Russia Unveils 20-Ton Sixth Generation Drone Fighter

Russian defense industry sources have recently unveiled a massive, 20-ton stealth drone fighter to be flight-tested later this year — will be the prototype for their sixth-generation jet, according to TASS, a Russian state-owned media outlet.

According to the defense official, the sixth generation jet program “has not yet taken full shape, its main features are already known.”

“First of all, it should be unmanned and capable of performing any combat task in an autonomous regime. In this sense, the stealth drone will become the prototype of the sixth generation fighter jet,’ the source said, adding that the drone will be able to “take off, fulfill its objectives and return to the airfield.”

“However, it will not receive the function of decision-making regarding the use of weapons – this will be decided by a human,” he said.

TASS notes, in the report, that they were not able to officially confirm the information provided by the defense official.

Another defense expert told TASS that the single-engine Okhotnik (“Hunter” in Russian) stealth drone has a top speed of roughly 621 mph (.809 Mach), and would start flight tests in the second half of this year.

“The Russian Defense Ministry and the Sukhoi Company signed a contract for developing the 20-ton Okhotnik (Hunter) heavy unmanned strike aircraft in 2011. The drone’s mock-up model was made in 2014. According to unconfirmed reports, composite materials and anti-radar coating were used to create the Okhotnik. The drone is equipped with a reaction-jet propulsion and is supposed to develop a speed of 1000 kilometers per hour,” said TASS.

Earlier this month, Popular Mechanics published a picture of the Okhotnik, which was posted on a Russian aviation forum called paralay.iboards.ru.

On Tuesday, Defense One published another alleged picture of the Okhotnik aircraft.

Here is another photo of the stealth drone circulating defense forums.

Sam Bendett, a researcher at the CNA Corporation and a member of CNA’s Center for Autonomy and AI, told Defense One, “Sounds like Russia wants everything to be included into the new design at once. In reality, they will probably have to compromise, selecting more realistic qualifications for the new aircraft. Most importantly, this will be an expensive endeavor, further pushing Russian designers and the Ministry of Defense to be more selective in approving the final aircraft specs. However, some qualifications, like optional manning, autonomy and some form of artificial intelligence will probably be included.”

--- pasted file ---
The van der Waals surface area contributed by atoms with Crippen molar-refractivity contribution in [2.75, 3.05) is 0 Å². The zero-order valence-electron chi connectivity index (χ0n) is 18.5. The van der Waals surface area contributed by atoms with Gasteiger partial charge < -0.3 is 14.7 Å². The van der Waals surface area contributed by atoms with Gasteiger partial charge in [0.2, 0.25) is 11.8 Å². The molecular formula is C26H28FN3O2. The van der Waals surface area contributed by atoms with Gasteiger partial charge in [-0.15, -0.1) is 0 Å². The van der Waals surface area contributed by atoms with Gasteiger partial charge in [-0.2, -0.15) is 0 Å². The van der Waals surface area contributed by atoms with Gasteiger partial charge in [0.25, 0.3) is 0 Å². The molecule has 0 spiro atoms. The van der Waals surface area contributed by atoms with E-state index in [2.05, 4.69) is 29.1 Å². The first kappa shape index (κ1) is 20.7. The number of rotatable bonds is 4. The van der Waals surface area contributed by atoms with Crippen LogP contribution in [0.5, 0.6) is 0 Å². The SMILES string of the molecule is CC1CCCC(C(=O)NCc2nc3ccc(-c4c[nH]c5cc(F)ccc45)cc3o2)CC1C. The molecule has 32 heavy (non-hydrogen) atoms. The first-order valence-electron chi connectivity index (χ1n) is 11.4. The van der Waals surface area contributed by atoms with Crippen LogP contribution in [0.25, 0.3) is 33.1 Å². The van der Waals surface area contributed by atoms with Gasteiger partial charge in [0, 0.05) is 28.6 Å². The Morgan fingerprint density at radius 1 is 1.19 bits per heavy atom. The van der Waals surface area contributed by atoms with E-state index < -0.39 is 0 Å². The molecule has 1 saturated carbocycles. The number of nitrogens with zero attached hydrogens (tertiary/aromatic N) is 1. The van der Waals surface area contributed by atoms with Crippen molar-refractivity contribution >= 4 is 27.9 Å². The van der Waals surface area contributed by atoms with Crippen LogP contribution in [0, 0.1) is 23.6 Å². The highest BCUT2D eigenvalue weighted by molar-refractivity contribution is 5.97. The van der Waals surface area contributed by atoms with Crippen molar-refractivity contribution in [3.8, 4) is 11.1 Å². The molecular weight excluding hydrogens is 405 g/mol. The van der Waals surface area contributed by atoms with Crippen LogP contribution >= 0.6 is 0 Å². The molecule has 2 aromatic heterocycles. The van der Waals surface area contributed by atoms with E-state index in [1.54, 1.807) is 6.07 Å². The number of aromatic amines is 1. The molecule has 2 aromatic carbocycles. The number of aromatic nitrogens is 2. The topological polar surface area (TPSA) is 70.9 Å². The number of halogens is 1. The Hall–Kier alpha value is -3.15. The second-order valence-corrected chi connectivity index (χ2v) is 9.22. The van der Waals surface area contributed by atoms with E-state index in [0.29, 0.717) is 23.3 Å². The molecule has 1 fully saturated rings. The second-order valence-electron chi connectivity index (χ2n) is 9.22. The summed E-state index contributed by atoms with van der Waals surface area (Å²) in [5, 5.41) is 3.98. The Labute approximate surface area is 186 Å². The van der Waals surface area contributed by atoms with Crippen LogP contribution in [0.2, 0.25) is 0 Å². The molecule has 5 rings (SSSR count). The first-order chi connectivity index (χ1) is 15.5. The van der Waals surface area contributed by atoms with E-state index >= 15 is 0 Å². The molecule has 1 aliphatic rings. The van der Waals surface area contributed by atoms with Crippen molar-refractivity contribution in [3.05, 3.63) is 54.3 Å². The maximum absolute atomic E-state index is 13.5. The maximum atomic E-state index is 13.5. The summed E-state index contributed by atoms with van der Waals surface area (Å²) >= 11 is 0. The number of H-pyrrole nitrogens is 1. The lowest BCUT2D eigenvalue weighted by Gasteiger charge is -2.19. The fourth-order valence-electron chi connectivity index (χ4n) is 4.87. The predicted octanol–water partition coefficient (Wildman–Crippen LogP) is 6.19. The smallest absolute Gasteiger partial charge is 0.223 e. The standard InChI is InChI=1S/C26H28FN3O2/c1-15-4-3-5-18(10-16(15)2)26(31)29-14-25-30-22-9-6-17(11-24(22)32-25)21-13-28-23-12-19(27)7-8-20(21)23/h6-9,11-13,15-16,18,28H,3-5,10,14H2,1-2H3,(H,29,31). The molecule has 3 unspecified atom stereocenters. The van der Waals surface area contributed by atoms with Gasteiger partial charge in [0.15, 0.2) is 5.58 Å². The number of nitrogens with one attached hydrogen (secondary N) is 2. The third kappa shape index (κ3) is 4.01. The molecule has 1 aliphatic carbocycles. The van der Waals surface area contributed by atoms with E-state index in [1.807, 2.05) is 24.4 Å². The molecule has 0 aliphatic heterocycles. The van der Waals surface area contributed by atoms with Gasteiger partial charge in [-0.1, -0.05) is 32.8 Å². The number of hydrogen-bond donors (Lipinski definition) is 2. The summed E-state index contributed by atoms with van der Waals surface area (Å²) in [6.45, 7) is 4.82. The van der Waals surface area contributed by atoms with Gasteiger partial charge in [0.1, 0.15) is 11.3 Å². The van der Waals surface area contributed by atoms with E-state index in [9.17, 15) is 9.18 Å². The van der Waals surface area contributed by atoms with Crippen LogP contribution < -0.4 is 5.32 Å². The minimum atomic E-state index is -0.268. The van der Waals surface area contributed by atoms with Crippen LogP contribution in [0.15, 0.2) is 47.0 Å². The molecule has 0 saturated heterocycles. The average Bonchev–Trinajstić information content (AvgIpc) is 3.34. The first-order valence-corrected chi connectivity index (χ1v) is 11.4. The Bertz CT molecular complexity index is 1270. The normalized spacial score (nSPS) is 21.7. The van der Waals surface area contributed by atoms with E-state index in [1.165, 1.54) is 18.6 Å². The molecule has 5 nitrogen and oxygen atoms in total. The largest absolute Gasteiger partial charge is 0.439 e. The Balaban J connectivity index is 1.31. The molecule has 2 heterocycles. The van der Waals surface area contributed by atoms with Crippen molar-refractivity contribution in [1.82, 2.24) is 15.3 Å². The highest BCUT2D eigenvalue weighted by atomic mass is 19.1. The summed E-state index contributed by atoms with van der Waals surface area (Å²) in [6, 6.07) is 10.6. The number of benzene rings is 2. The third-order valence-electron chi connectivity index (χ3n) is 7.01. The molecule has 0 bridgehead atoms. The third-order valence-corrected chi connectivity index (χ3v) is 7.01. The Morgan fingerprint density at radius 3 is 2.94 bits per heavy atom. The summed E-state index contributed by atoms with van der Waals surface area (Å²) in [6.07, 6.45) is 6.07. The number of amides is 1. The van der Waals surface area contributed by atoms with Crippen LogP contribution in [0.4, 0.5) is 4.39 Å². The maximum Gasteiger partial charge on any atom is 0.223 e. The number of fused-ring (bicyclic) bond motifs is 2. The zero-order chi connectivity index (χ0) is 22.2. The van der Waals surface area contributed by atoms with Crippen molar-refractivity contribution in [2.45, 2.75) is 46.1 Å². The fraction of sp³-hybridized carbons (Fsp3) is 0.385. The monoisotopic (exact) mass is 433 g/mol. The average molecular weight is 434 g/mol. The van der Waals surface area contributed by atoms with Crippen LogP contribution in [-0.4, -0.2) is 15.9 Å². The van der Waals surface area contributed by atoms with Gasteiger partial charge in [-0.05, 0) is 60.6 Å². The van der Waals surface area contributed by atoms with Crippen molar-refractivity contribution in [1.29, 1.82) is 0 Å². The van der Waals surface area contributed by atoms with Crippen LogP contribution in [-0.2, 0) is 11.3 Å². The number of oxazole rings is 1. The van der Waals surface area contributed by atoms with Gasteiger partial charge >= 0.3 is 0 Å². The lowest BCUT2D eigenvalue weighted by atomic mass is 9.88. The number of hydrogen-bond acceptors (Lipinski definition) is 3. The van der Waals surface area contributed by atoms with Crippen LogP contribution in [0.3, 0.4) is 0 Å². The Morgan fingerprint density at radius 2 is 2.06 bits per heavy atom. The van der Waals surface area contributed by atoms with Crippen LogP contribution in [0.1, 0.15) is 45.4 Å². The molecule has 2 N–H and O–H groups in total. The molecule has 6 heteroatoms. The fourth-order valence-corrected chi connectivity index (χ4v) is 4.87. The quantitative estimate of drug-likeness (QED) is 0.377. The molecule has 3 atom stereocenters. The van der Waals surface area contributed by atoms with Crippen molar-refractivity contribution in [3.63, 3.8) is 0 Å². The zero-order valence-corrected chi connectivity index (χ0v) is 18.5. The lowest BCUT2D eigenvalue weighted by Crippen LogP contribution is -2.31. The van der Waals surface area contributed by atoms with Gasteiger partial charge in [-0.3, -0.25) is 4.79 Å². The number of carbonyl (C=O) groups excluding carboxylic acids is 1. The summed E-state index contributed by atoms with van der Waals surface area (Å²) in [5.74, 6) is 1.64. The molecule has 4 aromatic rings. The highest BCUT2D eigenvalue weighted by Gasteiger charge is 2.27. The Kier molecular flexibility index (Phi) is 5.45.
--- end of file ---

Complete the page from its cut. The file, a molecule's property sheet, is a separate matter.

Bottom line, said Bendett: “Ohotnik is barely flying yet and some time will pass before it becomes an operational variant. Nonetheless, this unmanned aerial vehicle and Russia’s future combat aircraft plans offer a glimpse into Moscow’s thoughts on future warfare.”

Defense One notes that Russia’s new stealth jet could include radio-photon radar, anti-radar skin, directed energy and electromagnetic weapons, and have the ability to store missiles and precision-guided bombs internally.

While Russia appears to be building a sixth-generation aircraft, the Sukhoi Su-57, a twin-engine multirole fifth-generation jet fighter, has recently tested some sixth-generation systems, including the radio-photonic radar.

At this point, you are starting to develop the critical knowledge of how the next round of hybrid wars, expected to start in the mid-2020s will be fought.

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As shown in the 53.5 Year War Cycle, there is an increasing probability that from now until the mid-2020s, domestic and international unrest remains elevated.